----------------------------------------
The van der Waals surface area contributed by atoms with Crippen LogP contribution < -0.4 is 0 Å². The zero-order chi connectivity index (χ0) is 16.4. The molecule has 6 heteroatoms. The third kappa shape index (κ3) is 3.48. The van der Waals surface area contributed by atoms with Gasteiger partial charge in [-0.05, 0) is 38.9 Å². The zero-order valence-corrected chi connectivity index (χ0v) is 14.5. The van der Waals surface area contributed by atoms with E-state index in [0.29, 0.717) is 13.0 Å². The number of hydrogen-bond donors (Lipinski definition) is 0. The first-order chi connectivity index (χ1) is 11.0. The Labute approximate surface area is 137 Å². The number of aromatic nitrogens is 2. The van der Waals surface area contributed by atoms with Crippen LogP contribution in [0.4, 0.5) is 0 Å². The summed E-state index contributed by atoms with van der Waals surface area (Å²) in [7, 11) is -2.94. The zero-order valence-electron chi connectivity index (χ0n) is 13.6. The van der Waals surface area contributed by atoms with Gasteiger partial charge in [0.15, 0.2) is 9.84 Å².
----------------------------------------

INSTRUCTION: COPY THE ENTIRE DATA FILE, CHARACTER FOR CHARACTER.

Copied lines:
The van der Waals surface area contributed by atoms with Crippen LogP contribution < -0.4 is 0 Å². The zero-order chi connectivity index (χ0) is 16.4. The molecule has 6 heteroatoms. The third kappa shape index (κ3) is 3.48. The van der Waals surface area contributed by atoms with Gasteiger partial charge in [-0.05, 0) is 38.9 Å². The zero-order valence-corrected chi connectivity index (χ0v) is 14.5. The van der Waals surface area contributed by atoms with E-state index in [0.29, 0.717) is 13.0 Å². The number of hydrogen-bond donors (Lipinski definition) is 0. The first-order chi connectivity index (χ1) is 11.0. The Labute approximate surface area is 137 Å². The number of aromatic nitrogens is 2. The van der Waals surface area contributed by atoms with Crippen LogP contribution in [0.4, 0.5) is 0 Å². The summed E-state index contributed by atoms with van der Waals surface area (Å²) in [7, 11) is -2.94. The zero-order valence-electron chi connectivity index (χ0n) is 13.6. The van der Waals surface area contributed by atoms with Gasteiger partial charge in [0.15, 0.2) is 9.84 Å².